The history of Orono’s Drug Store is linked to the pharmacist-owners over the years. The brick building was erected by a merchant tailor named John Hendy Smale in 1859. Over the past 155 years only six pharmacist-owners have been linked to the building. James Henry and Bet-ti Stutt took possession of the drugstore in 1961. Today when you walk into Stutt’s Pharmacy you will see (seated) Marianna and Wenda, (standing) Shay, Sara, Lindsay and Fiona.
It’s just a little over two weeks away until the opening of the Orono Farmers’ Market, which takes up on Friday, June 16 from 1:00 – 6:00 p.m. at the north end of the Orono Fair grounds at the end of Centreview.
On Thursday, May 25, Ontario’s first Hope’s Cradle, and the third one in Canada, was installed in Fire Hall 1, 2430 Highway 2, Bowmanville.
Texting has contributed to the lost art of talking on the phone. I think we’ve forgotten about how fantastic phone calls really can be. We mistakenly think texting can serve the same purpose. Alas, it cannot.
When there is no voice, there is no originality. You can’t copy and paste a telephone conversation. A phone conversation is one of a kind. It is a wildly rare and fabulously distinct jewel shared only by two people.
When there is no talking, there is no listening.
Be honest, do you really read texts. Or just skim them? And does a simple “lol” or “I get that” work as a sufficient response, depending on the gist of the conversation. You can’t skim a phone conversation. When you pay half attention during a phone conversation the person on the other end is quick to call you out. “Are you listening? Okay, then what did I just say?”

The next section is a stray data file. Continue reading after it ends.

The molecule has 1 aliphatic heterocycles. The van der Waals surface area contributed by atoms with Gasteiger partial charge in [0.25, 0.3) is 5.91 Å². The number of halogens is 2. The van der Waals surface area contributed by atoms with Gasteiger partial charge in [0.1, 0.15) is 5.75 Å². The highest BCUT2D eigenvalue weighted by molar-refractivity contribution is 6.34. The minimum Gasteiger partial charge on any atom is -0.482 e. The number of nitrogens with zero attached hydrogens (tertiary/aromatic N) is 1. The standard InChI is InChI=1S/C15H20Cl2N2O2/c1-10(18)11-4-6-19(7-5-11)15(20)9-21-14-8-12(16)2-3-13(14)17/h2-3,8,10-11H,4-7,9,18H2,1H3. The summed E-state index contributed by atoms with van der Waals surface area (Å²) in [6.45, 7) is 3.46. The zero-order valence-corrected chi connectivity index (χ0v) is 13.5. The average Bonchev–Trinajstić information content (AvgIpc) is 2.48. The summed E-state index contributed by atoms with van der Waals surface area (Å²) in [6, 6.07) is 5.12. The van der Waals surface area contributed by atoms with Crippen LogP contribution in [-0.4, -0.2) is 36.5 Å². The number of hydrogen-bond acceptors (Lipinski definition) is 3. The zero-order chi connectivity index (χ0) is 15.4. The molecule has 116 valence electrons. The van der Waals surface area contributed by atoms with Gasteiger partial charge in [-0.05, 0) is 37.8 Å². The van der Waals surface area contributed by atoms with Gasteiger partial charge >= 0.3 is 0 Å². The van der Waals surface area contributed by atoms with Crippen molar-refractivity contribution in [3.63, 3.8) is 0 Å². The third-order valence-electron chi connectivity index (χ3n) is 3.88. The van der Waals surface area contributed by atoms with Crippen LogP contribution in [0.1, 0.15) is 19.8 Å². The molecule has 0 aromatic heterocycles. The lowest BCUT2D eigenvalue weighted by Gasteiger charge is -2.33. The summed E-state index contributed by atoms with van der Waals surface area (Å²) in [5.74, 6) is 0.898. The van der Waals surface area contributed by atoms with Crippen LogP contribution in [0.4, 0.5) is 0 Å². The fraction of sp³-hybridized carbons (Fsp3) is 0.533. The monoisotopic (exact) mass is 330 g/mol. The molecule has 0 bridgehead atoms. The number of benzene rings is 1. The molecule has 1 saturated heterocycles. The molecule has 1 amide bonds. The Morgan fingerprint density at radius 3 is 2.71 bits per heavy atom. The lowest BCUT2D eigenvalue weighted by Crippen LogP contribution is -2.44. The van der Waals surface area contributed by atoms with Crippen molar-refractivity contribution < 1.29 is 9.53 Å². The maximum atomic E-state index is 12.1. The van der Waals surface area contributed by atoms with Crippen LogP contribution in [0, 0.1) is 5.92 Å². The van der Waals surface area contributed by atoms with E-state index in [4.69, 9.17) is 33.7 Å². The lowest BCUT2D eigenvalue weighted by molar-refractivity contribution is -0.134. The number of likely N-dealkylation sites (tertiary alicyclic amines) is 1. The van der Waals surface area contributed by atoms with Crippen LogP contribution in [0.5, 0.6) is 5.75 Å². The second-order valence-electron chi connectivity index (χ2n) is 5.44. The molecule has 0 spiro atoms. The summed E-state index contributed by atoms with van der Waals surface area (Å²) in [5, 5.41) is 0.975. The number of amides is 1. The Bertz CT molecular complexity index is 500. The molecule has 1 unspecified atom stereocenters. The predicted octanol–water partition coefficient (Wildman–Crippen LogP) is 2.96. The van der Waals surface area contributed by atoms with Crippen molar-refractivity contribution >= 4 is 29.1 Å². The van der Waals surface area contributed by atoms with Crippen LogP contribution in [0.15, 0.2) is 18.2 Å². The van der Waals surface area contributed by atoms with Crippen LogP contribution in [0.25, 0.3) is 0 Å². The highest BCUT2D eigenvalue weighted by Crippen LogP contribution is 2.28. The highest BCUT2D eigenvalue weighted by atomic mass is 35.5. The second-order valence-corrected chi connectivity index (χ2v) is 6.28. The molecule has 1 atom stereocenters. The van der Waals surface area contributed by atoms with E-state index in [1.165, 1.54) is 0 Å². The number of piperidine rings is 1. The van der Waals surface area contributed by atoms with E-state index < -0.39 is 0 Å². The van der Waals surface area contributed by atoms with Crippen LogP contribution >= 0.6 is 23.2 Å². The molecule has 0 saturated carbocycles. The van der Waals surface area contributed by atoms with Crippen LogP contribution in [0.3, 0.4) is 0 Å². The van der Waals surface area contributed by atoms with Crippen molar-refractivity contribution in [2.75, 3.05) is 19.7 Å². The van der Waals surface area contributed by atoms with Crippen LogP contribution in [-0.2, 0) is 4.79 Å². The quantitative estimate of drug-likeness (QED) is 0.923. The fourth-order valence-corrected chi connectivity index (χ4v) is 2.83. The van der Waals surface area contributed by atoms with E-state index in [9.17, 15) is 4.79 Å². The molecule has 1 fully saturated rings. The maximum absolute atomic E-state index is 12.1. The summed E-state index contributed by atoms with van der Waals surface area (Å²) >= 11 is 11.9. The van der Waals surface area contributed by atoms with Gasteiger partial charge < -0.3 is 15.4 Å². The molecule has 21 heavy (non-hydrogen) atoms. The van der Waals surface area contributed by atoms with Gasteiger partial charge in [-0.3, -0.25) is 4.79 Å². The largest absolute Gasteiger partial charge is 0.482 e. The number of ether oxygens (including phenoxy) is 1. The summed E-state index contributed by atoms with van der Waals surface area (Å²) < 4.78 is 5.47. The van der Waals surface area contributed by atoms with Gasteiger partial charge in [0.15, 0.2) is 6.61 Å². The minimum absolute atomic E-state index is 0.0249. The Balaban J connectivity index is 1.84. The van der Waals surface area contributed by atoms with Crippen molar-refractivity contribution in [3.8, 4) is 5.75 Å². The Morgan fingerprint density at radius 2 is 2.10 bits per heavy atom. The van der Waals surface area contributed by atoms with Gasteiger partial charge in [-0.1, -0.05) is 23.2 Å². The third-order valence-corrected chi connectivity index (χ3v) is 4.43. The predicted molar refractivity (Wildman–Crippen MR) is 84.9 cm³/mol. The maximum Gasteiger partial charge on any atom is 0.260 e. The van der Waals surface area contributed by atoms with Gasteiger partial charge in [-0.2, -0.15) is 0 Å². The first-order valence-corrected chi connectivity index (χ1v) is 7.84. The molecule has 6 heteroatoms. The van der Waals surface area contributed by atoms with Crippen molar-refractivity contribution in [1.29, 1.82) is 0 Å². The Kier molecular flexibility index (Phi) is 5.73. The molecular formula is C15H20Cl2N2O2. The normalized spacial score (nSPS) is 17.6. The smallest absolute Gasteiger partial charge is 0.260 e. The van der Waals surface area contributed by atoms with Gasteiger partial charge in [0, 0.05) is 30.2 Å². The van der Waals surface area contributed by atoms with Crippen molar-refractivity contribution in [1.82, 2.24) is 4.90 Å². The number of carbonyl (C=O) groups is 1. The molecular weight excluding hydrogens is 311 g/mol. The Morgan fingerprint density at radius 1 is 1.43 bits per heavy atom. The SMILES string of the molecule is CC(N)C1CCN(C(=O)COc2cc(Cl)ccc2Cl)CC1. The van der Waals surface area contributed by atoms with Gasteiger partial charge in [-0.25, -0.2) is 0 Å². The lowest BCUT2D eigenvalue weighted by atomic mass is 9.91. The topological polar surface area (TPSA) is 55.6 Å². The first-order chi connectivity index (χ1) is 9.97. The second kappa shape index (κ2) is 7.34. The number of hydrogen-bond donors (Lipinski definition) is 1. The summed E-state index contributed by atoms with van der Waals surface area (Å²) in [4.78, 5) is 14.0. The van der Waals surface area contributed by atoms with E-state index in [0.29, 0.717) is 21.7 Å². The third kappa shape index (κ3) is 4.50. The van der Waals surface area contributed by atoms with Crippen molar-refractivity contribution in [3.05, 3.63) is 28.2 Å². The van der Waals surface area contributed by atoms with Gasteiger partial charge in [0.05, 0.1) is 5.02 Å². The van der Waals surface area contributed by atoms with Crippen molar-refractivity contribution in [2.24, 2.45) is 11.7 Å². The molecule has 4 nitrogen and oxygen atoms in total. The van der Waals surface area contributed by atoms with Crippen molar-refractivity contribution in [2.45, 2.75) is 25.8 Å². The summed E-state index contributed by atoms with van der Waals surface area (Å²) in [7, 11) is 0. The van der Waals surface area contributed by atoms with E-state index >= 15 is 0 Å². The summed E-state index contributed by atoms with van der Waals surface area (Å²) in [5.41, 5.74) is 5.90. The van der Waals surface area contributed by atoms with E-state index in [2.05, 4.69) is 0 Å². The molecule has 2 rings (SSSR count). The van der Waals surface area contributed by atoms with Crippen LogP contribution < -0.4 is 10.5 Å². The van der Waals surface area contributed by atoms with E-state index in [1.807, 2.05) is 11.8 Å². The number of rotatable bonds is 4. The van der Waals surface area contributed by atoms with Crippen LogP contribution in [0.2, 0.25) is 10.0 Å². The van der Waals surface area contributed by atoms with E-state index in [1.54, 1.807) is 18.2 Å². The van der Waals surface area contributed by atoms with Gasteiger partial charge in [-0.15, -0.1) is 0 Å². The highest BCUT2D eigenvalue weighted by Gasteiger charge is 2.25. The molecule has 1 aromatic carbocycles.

You won’t have the luxury of scrolling up the screen to find your answer. During a phone conversation there is less time to think, giving the conversation more honesty. When there is more calculation – like in a text, there is less candor. You may think you rock over text. Mastered the art of gifs, emojis and witty one-liners, but is any of that really you.
The word is out! We know that people are reading these columns each month because they are visiting our museum more and more, and they tell us where they read about us. Advertising pays.
Ward 4 is noted for some things we do really well. There is a lot of corn grown here and there are about a gazillion apples. There are also a great many horses. The four-legged kind as well as the motorized variety.
Q&L Financial Services presented Clarington Hospice – Clarington with a $1,300 donation from a yard sale they held at their office in Bowmanville. Pictured (L-R) Jill Richardson, Clarington Hospice; Mike Kelly, Q&L Financial Services; Leo Blindenbach, Clarington Hospice; Lisa James, Q&L Financial Services; Yvonne Kryzanowski and Marian Timmermans, Clarington Hospice. Update: Jeannette Van Der Vooren’s dance fundraiser last Friday night at The Wheelhouse in Wilmot Creek netted $1,945 for Clarington Hospice.
The Kendal Community Centre is in need of some love to keep the doors open. And what better way than to invite the community to an ‘old tyme’ country music festival on June 17 organized by local talent Mike Pollard.